One leader who sought insight on the subject was Pope Paul VI who asked the Pontifical Biblical Commission at the end of the 60s to explore the above quoted text from Corinthians in order to discern whether or not this was the Word of God, or whether it was a pastoral decision made by Paul in a particular place at a particular time and therefore could be changed in another place and at another time. The response was that it was the latter – a pastoral decision, and therefore changeable. The response of the Church was symbolic and barely noticed at the time or since. Teresa of Avila was named a Doctor of the Church, representing all religious women, and Catherine of Siena was named a Doctor of the Church, representing all “lay” women. The consequences of this event were barely noticeable except, to some extent, in the religious communities concerned. A further consequence was that the 1983 revision of Canon Law eased somewhat the total ban on official teaching of women, again with barely discernible consequences.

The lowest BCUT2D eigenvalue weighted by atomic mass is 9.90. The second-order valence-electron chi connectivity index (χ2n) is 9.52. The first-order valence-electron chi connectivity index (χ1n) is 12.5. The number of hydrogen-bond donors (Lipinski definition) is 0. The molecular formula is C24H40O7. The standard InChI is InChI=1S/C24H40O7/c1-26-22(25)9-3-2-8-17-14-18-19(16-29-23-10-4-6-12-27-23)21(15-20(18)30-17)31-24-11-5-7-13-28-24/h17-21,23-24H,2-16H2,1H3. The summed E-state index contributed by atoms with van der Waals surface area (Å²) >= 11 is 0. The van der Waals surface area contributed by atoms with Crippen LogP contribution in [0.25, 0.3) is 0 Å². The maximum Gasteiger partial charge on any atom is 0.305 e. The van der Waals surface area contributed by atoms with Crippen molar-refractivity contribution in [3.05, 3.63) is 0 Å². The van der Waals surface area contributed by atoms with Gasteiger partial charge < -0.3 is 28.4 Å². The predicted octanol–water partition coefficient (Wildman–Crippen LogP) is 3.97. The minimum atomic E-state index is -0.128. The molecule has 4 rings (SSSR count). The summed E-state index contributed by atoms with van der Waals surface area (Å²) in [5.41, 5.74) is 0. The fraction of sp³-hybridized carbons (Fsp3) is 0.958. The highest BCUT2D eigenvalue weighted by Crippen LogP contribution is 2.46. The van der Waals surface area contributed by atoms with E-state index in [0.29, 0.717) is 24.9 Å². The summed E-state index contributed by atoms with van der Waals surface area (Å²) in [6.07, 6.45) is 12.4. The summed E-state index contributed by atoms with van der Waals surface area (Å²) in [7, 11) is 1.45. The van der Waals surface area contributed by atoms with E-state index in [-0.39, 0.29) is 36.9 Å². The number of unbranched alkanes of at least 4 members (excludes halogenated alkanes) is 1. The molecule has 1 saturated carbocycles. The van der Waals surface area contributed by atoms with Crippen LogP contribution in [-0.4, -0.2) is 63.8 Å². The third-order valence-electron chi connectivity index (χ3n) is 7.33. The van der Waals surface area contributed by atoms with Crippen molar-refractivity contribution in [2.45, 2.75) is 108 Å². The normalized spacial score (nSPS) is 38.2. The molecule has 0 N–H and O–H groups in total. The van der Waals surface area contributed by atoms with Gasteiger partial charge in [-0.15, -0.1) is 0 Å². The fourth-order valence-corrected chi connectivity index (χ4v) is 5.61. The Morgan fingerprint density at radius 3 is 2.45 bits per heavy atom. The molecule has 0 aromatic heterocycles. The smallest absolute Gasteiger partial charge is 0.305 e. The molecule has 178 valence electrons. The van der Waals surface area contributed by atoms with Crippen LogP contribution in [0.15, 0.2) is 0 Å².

A second modification of the original inclusive discipleship occurred in the case of the slave. Whereas originally convert slaves were required to be treated as “brothers”, eventually, in the later pastoral writings, when wealthy slave-owners have become Christian, slaves are instructed to accept the authority of your masters, with all deference, not only those who are kind and gentle, but even those who are harsh. For it is a credit to you if, being aware of God, you endure pain while suffering unjustly…In the same way, wives accept the authority of your husbands. (1Peter 2:18 – 3:6) Thus begins the long Christian tradition of placing the burden of suffering on the poor and the weak and women. This has the potential to be toxic teaching as both weak and strong internalize, through constant teaching, their respective positions of power and weakness, suffering unjustly and “just” punishment. It is not a recipe for discipleship.